SR Appendix-2: Starting and Stopping in the Twins Paradox

“Danger, Will Robinson!”

This is an eXtra post in the Special Relativity series. It explores a sub-topic in detail that may not be of interest to most readers — either the detail or the sub-topic itself. The purpose of the post is to pre-answer, or serve as a reference for, obvious questions that the technically astute might ask (often questions I once asked).

This article is about the acceleration and deceleration that seems required in the Twins Paradox illustration. Some even refuse to accept the illustration as valid under the belief that changing speed significantly alters the picture.

Here I try to show how we can completely ignore it.

Sometimes when discussing the Twins Paradox in Special Relativity the question comes up: What about the acceleration and deceleration involved when Em stops or turns around? Doesn't that throw it all into a cocked hat? Doesn't that mean what you're saying is all a load of bullocks?

No. It doesn't.

You could just take my word for it and stop reading now.

Skeptic, eh? Okay, fine, no problem; I'm one myself.

Twins ParadoxThere and back again.

The usual answer is that we can always make the trip long enough — and the required acceleration[1] short enough — that any effects can be ignored as being too small to matter.

That's a perfectly valid answer, and it works, so you can stop reading now.

Need more, eh? That's fine, consider this:

If Em is a robot, she can survive crushing acceleration, so we can not only make the trip long, but make the acceleration extremely brief. Now it comes even closer to being "instantly" moving from one frame to another.

As a robot, Em can be very small and light, which makes extreme acceleration even easier.

But I can see it in your eyes; I thought the same thing. It doesn't matter how small the time of acceleration is, the point is there is acceleration. Doesn't that somehow make a difference?

No. It doesn't. Honestly.

It seems like it might, and there probably is some small difference as Em switches from a motionless frame to a moving one (or vice versa). But while it might change the numbers ever so slightly, it doesn't change what's happening.

We can show this with a situation that doesn't require spaceships changing speed, but it does require imagining something that — so far — is science fiction. It may remain science fiction for all I know, but also may become a reality — there's no physics that says it's impossible.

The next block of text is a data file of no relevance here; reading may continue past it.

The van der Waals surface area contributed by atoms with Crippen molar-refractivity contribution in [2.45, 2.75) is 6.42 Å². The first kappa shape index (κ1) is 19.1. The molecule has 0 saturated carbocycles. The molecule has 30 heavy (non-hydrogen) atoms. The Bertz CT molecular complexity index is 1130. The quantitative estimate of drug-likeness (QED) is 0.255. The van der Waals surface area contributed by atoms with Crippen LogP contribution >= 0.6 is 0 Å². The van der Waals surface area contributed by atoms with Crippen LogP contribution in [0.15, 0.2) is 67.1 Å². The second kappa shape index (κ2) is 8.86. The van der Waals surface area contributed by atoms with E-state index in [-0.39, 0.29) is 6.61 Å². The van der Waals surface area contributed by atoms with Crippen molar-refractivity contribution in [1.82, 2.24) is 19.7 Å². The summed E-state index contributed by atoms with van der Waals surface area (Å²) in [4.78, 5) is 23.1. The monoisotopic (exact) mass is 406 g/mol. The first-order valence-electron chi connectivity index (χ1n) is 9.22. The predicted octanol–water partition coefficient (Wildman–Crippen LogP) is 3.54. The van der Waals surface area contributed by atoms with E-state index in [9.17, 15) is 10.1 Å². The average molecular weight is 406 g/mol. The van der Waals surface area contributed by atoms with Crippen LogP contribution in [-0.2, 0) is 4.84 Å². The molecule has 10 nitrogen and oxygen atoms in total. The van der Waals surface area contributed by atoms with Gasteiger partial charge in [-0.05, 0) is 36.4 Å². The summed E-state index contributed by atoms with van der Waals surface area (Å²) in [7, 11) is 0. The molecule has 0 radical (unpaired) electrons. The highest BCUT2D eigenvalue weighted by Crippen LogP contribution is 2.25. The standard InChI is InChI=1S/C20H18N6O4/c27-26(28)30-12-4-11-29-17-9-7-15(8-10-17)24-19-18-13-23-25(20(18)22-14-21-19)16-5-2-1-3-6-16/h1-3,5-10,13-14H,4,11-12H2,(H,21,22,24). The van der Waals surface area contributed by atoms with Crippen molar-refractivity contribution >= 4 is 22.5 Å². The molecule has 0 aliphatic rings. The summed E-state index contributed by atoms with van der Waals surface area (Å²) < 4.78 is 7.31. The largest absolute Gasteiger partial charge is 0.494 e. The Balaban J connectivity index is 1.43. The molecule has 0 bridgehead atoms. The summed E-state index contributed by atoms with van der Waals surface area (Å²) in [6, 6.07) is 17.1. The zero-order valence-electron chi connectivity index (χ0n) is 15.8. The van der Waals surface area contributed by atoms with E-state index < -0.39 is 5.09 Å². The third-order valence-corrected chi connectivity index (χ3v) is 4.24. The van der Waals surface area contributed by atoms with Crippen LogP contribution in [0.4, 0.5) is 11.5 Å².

mind uploadI'm off to planet Noether!

What we need to imagine is that our minds can live in computers.

These days that doesn't seem like a huge stretch, and many firmly believe it's just a matter of time before we achieve it.

For Em to begin her journey, imagine that her mind is in a computer on Earth. Along comes a passing spaceship, already moving at 0.5 c.

As it passes, Em beams her data-self over to the passing ship. Transmission is arranged such that, once complete, Em's consciousness switches over at a given instant. She instantly changes frames of reference without experiencing acceleration from one to the other.

She transfers her mind down to Noether as the ship passes (without stopping) that planet. She repeats the process to return home by catching a "ride" on a spaceship already passing the other way.

Planet NoetherPlanet Noether

In fact, given the ability to "run" a mind "app" on a computer, there's no reason Em has to switch off her Earth copy after she transfers to the passing ship. After all, she only sends a copy to the ship. The original on Earth can keep on going.

That gives Em the ability to do the Twins Paradox all by herself!

When her copy returns, it will have experienced 23.8 years of existence, whereas Em's original Earth copy will have experienced 27.

Reader/blogger Mike Smith took acceleration even further out of the picture with a scenario involving multiple parties all staying in their own frames of reference but exchanging messages as they pass. His scenario uses three actors to illustrate essentially the Simultaneous Lightning Strikes scenario (or the Train Too Long one).

We can do the same with the Twins Paradox using four actors. We need one on each planet, and one in each spaceship (outbound and inbound). It's possible with three if the one in the spaceship turns around — which we ignore — and becomes the returning party.

Max passesHi Max! Bye Max!

So if Al is on Earth, and Em is on Noether, we can imagine Max come flying past at whatever fraction of light speed. First Max passes Earth, where he and Al exchange timestamps. Then, later, Max passes Noether and does the same with Em.

Max can turn around, or some other passing party — say Liz — can exchange timestamps while passing Em at speed headed for Earth and then, later, fly past Al on Earth.

And what they'll find is that the time dilation works just as advertised in Special Relativity. When this is done with four actors, no one changes speed at all!

So, no. It doesn't matter that there's some acceleration involved.

It can be merely ignored or narrated out of existence. It has nothing to do with what happens.

That Em goes from a moving frame to a not moving frame (or vice versa) has everything to do with what happens!

Jackie RobinsonSpecial Relativity aside, today isn't only tax day in the USA, it's Jackie Robinson Day at the ballparks! Players on teams everywhere wear #42 today in honor of the first black professional Major League baseball player.

[1] This is a technical-y note for technical-ish people. Can I stop saying "acceleration and deceleration" please? Same thing modulo a sign, and I always get tripped up thinking "deccceleration" has more 'c's.